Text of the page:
SRI LANKA TOUR OF SOUTH AFRICA, 2019
Nortje will also play in the Indian Premier League for the first time after being picked up by Kolkata Knight Riders (Credit – Mzansi Super League) © Cricket South Africa
The opening match of the inaugural Mzansi Super League was purported to be an ‘AB Special’. The Cape Town Blitz were hosting the Tshwane Spartans and everyone had tuned in just to see the Superman in action. Instead, a 25-year old tearaway from the opposition ranks steamed in from one end in the run-chase and beat Gihahn Cloete’s bat four times in succession with extra pace and bounce to make the world sit up and take note. Anrich Nortje, that prized bowler, ended with match figures of 1 for 21, definitely not the most impressive on paper, but good enough to earn a mention from de Villiers in the post-match presentation.
Nortje’s searing pace and hit-the-deck length became the talk of the town in no time and wickets soon started coming his way. In the next match against Durban Heat, Nortje, who consistently topped the 150kmph mark, picked up four top-order wickets, including beating Hashim Amla and Temba Bavuma for pace. However, with eight wickets in three matches, his tournament came to an abrupt end as an ankle injury struck. Yet, he had done enough to catch the attention of all and sundry with the national convener of selectors, Linda Zondi, publicly declaring that South Africa “would like to have a look” at Nortje before the World Cup.
The call-up to the national team for the ODI series against Sri Lanka came after the Warriors seamer proved his match fitness in the Momentum One Day Cup recently, but he is quick to acknowledge the role that the MSL played. “The MSL is when everyone started noticing me outside South Africa and even in some parts of SA. Unfortunately our 4-day cricket doesn’t get broadcasted. I felt good rhythm going into the MSL and the momentum just continued for me. It definitely helped to get my name out there for those who hadn’t seen me before,” Nortje says in an exclusive chat with Cricbuzz.
He is also grateful for the role that the cameo in the home league played in helping him get a Rs 20 lakh deal with Kolkata Knight Riders in the IPL. The difference a T20 tournament of their own would bring was often debated by Cricket South Africa and Nortje is possibly the first of many harvests. The deciding factor for Nortje, though, was his pace but he had trained himself to make best use of the same and the results showed immediately. “The change came after I just focused on getting into a stronger position at the crease,” the Warriors seamer explains. “I worked a few sessions with [provincial coach] Piet Botha and he gave me some drills to do during the winter and it worked for me.”
But the latest entrant to South Africa’s pace battery realises that pace alone cannot sustain a career in international cricket, particularly with modern day limited-overs cricket demanding bowlers to contain the run rate as well. That said, having been drafted into the Proteas squad mid-way through the Momentum One Day Cup works to his advantage. “Pace is definitely something that you can’t teach anyone. So if you have it you must use it to your advantage but one also has to be smart about it. I’ve been working towards improving some of my skills with targeted sessions to cover all bases as a bowler. Domestically I’m also playing one-day cricket for the Warriors, so I wouldn’t have to change anything from what I’ve been doing and training, which is great,” Nortje says.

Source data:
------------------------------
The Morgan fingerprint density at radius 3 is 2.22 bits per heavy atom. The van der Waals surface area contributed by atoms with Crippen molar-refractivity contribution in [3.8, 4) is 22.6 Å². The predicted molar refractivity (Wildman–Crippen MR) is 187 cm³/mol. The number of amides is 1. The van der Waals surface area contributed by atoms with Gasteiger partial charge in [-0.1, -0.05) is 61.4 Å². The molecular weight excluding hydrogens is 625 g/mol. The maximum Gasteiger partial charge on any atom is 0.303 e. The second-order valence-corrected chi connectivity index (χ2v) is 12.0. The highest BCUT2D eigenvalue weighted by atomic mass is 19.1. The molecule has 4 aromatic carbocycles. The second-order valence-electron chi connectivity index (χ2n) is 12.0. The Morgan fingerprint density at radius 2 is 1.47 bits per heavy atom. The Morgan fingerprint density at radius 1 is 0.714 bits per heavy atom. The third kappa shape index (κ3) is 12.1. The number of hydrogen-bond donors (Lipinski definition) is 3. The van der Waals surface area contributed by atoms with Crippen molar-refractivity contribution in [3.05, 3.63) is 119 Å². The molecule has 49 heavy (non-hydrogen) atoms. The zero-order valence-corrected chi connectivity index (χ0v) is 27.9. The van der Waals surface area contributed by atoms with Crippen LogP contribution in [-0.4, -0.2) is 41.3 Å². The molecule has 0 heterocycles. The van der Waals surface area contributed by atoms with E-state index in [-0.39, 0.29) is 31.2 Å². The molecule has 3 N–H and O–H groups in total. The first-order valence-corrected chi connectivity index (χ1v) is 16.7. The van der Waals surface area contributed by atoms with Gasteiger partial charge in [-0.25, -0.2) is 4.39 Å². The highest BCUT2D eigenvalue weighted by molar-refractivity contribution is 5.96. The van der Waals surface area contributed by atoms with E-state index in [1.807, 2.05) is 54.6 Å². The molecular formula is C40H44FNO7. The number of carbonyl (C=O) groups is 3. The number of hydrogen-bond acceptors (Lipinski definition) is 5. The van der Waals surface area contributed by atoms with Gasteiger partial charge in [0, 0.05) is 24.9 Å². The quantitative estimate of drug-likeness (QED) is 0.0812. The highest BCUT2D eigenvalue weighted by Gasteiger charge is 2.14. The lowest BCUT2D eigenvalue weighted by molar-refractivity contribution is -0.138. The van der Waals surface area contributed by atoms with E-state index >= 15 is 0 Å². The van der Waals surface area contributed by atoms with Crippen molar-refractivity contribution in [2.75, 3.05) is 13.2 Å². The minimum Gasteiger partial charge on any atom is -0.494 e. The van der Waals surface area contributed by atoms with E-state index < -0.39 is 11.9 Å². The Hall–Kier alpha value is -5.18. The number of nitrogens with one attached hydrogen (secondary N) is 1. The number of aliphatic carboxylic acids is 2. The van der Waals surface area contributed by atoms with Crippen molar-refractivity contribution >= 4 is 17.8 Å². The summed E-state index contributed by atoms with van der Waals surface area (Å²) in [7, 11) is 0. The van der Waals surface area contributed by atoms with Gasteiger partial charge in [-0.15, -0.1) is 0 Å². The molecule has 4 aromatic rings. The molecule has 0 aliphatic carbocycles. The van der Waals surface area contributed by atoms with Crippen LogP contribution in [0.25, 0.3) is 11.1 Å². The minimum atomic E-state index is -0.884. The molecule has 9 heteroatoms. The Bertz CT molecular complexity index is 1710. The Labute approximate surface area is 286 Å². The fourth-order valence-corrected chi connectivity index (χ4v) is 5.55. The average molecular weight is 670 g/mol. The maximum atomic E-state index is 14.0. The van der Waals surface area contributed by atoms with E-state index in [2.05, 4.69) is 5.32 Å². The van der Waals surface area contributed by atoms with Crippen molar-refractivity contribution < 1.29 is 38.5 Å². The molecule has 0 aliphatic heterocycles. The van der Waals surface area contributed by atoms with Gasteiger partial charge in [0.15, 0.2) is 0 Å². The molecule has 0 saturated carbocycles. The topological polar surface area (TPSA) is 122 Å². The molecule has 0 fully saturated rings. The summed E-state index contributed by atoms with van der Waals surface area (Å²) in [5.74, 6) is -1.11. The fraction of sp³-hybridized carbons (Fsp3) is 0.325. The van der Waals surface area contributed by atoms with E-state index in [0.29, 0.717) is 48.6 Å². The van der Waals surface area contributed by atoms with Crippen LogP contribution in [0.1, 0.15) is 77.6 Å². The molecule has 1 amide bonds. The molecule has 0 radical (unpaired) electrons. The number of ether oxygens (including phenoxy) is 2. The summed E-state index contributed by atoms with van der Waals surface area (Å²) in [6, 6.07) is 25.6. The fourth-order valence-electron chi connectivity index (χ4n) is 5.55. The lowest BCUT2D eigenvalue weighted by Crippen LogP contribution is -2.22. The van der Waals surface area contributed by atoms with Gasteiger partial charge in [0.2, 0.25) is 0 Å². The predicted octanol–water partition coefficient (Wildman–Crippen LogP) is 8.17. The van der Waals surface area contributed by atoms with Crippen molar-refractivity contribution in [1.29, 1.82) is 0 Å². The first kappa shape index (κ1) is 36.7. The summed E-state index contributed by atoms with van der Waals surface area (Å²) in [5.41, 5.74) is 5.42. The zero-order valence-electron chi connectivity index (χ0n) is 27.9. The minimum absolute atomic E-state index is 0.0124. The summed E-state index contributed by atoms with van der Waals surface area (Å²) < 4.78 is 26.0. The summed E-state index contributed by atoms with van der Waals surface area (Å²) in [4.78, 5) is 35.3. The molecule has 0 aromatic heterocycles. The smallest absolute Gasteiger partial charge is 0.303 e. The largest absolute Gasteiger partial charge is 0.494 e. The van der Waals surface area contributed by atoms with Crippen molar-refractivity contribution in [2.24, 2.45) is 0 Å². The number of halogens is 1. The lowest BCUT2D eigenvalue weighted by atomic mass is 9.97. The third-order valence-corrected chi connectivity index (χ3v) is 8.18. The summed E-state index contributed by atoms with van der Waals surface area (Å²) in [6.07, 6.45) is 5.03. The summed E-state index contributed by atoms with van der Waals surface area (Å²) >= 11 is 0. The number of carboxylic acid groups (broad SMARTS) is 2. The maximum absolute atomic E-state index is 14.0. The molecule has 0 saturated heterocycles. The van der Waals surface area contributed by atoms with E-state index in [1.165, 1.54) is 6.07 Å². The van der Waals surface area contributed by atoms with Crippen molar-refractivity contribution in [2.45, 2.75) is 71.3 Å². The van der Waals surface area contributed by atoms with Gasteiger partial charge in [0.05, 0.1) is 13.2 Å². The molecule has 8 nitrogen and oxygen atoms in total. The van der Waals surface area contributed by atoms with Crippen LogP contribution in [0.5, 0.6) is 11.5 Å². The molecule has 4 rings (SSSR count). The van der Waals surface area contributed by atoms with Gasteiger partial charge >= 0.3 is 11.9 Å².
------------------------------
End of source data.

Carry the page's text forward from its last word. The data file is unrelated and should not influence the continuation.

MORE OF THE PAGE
While he isn’t sure of his role in the Proteas limited-overs setup yet, Nortje is excited about teaming up with Dale Steyn again post the MSL, where they played together for Cape Town Blitz. “I’m looking forward to working with him again and hopefully this time I can do a bit more training with him and the rest of the bowlers. I didn’t really get time to work with Steyn as I was managed with my bowling loads during the MSL,” a hopeful Nortje says, adding that he hopes the “nerves” will disappear once he joins the dressing room.
One interesting topic for discussion between Nortje and Steyn would involve injury management. The veteran seamer has made a resounding comeback into cricket after a lengthy injury break and is now bowling at peak form. Nortje, who suffered an ankle injury that kept him out of the business end of the MSL, will have to play continuous cricket heading into the IPL with the Momentum games preceding the Sri Lankan ODIs.
If he plays a lot of the IPL matches too, South Africa would surely be concerned about his capacity given that he is in the reckoning for the World Cup now. Nortje, though, feels that game time is as crucial as workload management.
“My ankle has been very good post surgery. I’ve had a few sessions where I’ve let a few go, so I definitely think I’m bowling at the same pace. I think that some game time towards the end of the South African season will be a great thing for me and the rest of the Proteas bowlers. It will give those selected good momentum going into the World Cup,” he says. “Management will be key for some as they can’t get bowled into the ground but I do believe that game time is key.”
Does that mean he is dreaming of a World Cup place already?
“At this stage I’m just taking it game by game. I’m really excited to make my debut and I just want to make the best out of the opportunity that I’ve been given. From there on, it is out of my control with regards to World Cup selection. I’m just focused on the work that lies ahead for now. I definitely think that we can take the Sri Lankans in the ODI series.”
That’s one way to stay grounded and focus positively on the job at hand. But given Duanne Olivier’s departure and Lungi Ngidi’s own injury concerns of late, a fit and firing Nortje might be invaluable for the Proteas, and not just in the limited-overs outfit.